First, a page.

INTELLECTUAL MEMOIRS

NEW YORK 1936-1938

For all its final aborted promise, this slender sequel to How I Grew (1987), left unfinished at McCarthy's death in 1989, vibrates with the wicked wit and moral astringency that made the author a giant of American belles-lettres. If How I Grew covered the birth of her intellectual consciousness, this volume details the birth of McCarthy's career as a writer—practicing her craft as a twentysomething, Waspish book and theater critic at Partisan Review while accumulating the experience that would nourish her later career and quarrels (including her decisive break with Stalinism and the sequel encounter that inspired ``The Man in the Brooks Brothers Suit''). In her fond introduction, friend Elizabeth Hardwick traces McCarthy's tactile re-creation of time, place, and character to her ``somewhat obsessional concern for the integrity of sheer fact in matters both trivial and striking.'' The result, when combined with her familiar mockery of phonies and poseurs, is explosive laughter. Witness incidents about Corliss Lamont, a ``pawky freckled swain'' who unsuccessfully attempted to seduce her; and about a rival for her first husband's affections, ``a yellow-eyed lynxlike blonde given to stretching herself like the cats she fancied.'' Equally incapable of lying about herself—``self-deception always chilled me''—McCarthy recounts how she wrote a politically correct review for fellow-traveler Malcolm Cowley at The New Republic, drunkenly sat on Max Eastman's lap at a party, and slept with three different men within 24 hours. Most of all, she ruefully recalls how badly she hurt her lover, Partisan Review editor Philip Rahv, by embarking on an affair with, and later disastrous marriage to, Edmund Wilson. A small gem, viewing an era of deep political and personal engagement with no tears and a brave heart.

Pub Date: May 14, 1992

ISBN: 0-15-144820-5

Page Count: 144

Publisher: Harcourt

Review Posted Online: May 20, 2010

Kirkus Reviews Issue: March 1, 1992

Did you like this book?

No Comments Yet

If the authors are serious, this is a silly, distasteful book. If they are not, it’s a brilliant satire.

THE 48 LAWS OF POWER

The authors have created a sort of anti-Book of Virtues in this encyclopedic compendium of the ways and means of power.

Everyone wants power and everyone is in a constant duplicitous game to gain more power at the expense of others, according to Greene, a screenwriter and former editor at Esquire (Elffers, a book packager, designed the volume, with its attractive marginalia). We live today as courtiers once did in royal courts: we must appear civil while attempting to crush all those around us. This power game can be played well or poorly, and in these 48 laws culled from the history and wisdom of the world’s greatest power players are the rules that must be followed to win. These laws boil down to being as ruthless, selfish, manipulative, and deceitful as possible. Each law, however, gets its own chapter: “Conceal Your Intentions,” “Always Say Less Than Necessary,” “Pose as a Friend, Work as a Spy,” and so on. Each chapter is conveniently broken down into sections on what happened to those who transgressed or observed the particular law, the key elements in this law, and ways to defensively reverse this law when it’s used against you. Quotations in the margins amplify the lesson being taught. While compelling in the way an auto accident might be, the book is simply nonsense. Rules often contradict each other. We are told, for instance, to “be conspicuous at all cost,” then told to “behave like others.” More seriously, Greene never really defines “power,” and he merely asserts, rather than offers evidence for, the Hobbesian world of all against all in which he insists we live. The world may be like this at times, but often it isn’t. To ask why this is so would be a far more useful project.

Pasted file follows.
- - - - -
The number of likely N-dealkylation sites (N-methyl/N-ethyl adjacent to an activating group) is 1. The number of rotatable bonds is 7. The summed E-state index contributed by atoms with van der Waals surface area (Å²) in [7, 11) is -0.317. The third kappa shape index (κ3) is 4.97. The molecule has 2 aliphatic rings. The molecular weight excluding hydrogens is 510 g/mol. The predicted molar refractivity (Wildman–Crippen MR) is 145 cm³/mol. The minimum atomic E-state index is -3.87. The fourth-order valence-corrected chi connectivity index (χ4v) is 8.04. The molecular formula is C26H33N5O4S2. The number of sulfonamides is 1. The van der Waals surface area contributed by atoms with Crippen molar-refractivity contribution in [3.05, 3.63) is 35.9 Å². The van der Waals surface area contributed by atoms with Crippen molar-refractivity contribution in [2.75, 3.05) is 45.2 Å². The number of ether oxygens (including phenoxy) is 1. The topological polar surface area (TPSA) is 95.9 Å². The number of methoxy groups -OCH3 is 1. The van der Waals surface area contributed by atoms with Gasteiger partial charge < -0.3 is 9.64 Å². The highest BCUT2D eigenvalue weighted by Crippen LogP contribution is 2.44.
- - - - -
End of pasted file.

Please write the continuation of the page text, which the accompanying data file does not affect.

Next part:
If the authors are serious, this is a silly, distasteful book. If they are not, it’s a brilliant satire.

Pub Date: Sept. 1, 1998

ISBN: 0-670-88146-5

Page Count: 430

Publisher: Viking

Review Posted Online: May 20, 2010

Kirkus Reviews Issue: July 15, 1998

Did you like this book?

The author's youthfulness helps to assure the inevitable comparison with the Anne Frank diary although over and above the...

NIGHT

Elie Wiesel spent his early years in a small Transylvanian town as one of four children. 

He was the only one of the family to survive what Francois Maurois, in his introduction, calls the "human holocaust" of the persecution of the Jews, which began with the restrictions, the singularization of the yellow star, the enclosure within the ghetto, and went on to the mass deportations to the ovens of Auschwitz and Buchenwald. There are unforgettable and horrifying scenes here in this spare and sombre memoir of this experience of the hanging of a child, of his first farewell with his father who leaves him an inheritance of a knife and a spoon, and of his last goodbye at Buchenwald his father's corpse is already cold let alone the long months of survival under unconscionable conditions. 

The author's youthfulness helps to assure the inevitable comparison with the Anne Frank diary although over and above the sphere of suffering shared, and in this case extended to the death march itself, there is no spiritual or emotional legacy here to offset any reader reluctance.

Pub Date: Jan. 16, 2006

ISBN: 0374500010

Page Count: 120

Publisher: Hill & Wang

Review Posted Online: Oct. 7, 2011

Kirkus Reviews Issue: Jan. 15, 2006

Did you like this book?

more